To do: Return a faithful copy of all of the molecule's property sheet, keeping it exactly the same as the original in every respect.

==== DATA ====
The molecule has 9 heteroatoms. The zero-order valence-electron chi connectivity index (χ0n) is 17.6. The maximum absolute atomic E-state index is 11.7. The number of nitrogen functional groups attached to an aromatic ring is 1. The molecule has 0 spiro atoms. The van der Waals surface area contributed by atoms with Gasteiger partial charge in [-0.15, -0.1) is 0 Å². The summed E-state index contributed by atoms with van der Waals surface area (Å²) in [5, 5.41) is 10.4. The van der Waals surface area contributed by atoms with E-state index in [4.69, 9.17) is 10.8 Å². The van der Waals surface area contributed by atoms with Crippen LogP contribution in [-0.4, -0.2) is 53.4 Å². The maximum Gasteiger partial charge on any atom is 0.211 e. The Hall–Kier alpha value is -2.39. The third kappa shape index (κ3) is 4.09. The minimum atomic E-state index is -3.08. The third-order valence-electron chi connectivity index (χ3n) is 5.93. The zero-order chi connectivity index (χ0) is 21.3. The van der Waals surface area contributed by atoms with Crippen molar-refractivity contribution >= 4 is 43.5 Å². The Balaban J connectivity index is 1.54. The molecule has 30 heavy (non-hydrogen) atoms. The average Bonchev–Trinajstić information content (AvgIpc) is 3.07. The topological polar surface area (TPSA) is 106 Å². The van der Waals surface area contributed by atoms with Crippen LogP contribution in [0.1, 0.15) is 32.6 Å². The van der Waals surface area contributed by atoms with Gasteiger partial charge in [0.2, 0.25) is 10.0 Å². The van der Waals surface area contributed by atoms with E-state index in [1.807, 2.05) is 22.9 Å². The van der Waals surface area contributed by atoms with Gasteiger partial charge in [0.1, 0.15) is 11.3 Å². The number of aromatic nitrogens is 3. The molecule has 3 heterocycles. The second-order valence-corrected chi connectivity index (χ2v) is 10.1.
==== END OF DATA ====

The molecule has 9 heteroatoms. The zero-order valence-electron chi connectivity index (χ0n) is 17.6. The maximum absolute atomic E-state index is 11.7. The number of nitrogen functional groups attached to an aromatic ring is 1. The molecule has 0 spiro atoms. The van der Waals surface area contributed by atoms with Gasteiger partial charge in [-0.15, -0.1) is 0 Å². The summed E-state index contributed by atoms with van der Waals surface area (Å²) in [5, 5.41) is 10.4. The van der Waals surface area contributed by atoms with E-state index in [4.69, 9.17) is 10.8 Å². The van der Waals surface area contributed by atoms with Crippen LogP contribution in [-0.4, -0.2) is 53.4 Å². The maximum Gasteiger partial charge on any atom is 0.211 e. The Hall–Kier alpha value is -2.39. The third kappa shape index (κ3) is 4.09. The minimum atomic E-state index is -3.08. The third-order valence-electron chi connectivity index (χ3n) is 5.93. The zero-order chi connectivity index (χ0) is 21.3. The van der Waals surface area contributed by atoms with Crippen molar-refractivity contribution >= 4 is 43.5 Å². The Balaban J connectivity index is 1.54. The molecule has 30 heavy (non-hydrogen) atoms. The average Bonchev–Trinajstić information content (AvgIpc) is 3.07. The topological polar surface area (TPSA) is 106 Å². The van der Waals surface area contributed by atoms with Crippen LogP contribution in [0.1, 0.15) is 32.6 Å². The van der Waals surface area contributed by atoms with Gasteiger partial charge in [0.2, 0.25) is 10.0 Å². The van der Waals surface area contributed by atoms with E-state index in [1.807, 2.05) is 22.9 Å². The van der Waals surface area contributed by atoms with Gasteiger partial charge in [0.1, 0.15) is 11.3 Å². The number of aromatic nitrogens is 3. The molecule has 3 heterocycles. The second-order valence-corrected chi connectivity index (χ2v) is 10.1.